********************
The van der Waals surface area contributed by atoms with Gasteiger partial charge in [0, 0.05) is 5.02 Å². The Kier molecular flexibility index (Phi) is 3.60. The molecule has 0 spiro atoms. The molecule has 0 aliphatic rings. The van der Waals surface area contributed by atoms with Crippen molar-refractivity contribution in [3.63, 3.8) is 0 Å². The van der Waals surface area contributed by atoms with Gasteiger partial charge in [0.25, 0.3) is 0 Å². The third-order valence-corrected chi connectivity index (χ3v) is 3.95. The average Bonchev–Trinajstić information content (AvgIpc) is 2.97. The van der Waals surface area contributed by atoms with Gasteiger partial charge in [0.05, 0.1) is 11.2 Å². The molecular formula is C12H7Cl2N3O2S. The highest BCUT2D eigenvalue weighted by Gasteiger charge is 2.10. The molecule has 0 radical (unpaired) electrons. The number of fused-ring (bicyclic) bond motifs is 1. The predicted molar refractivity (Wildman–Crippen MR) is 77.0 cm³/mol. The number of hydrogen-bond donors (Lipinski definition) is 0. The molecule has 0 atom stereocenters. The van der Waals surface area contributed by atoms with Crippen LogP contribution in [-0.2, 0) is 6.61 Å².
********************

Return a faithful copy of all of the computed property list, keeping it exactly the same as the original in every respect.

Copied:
The van der Waals surface area contributed by atoms with Gasteiger partial charge in [0, 0.05) is 5.02 Å². The Kier molecular flexibility index (Phi) is 3.60. The molecule has 0 spiro atoms. The molecule has 0 aliphatic rings. The van der Waals surface area contributed by atoms with Crippen molar-refractivity contribution in [3.63, 3.8) is 0 Å². The van der Waals surface area contributed by atoms with Gasteiger partial charge in [0.25, 0.3) is 0 Å². The third-order valence-corrected chi connectivity index (χ3v) is 3.95. The average Bonchev–Trinajstić information content (AvgIpc) is 2.97. The van der Waals surface area contributed by atoms with Gasteiger partial charge in [0.05, 0.1) is 11.2 Å². The molecular formula is C12H7Cl2N3O2S. The highest BCUT2D eigenvalue weighted by Gasteiger charge is 2.10. The molecule has 0 radical (unpaired) electrons. The number of fused-ring (bicyclic) bond motifs is 1. The predicted molar refractivity (Wildman–Crippen MR) is 77.0 cm³/mol. The number of hydrogen-bond donors (Lipinski definition) is 0. The molecule has 0 atom stereocenters. The van der Waals surface area contributed by atoms with Crippen LogP contribution in [-0.2, 0) is 6.61 Å².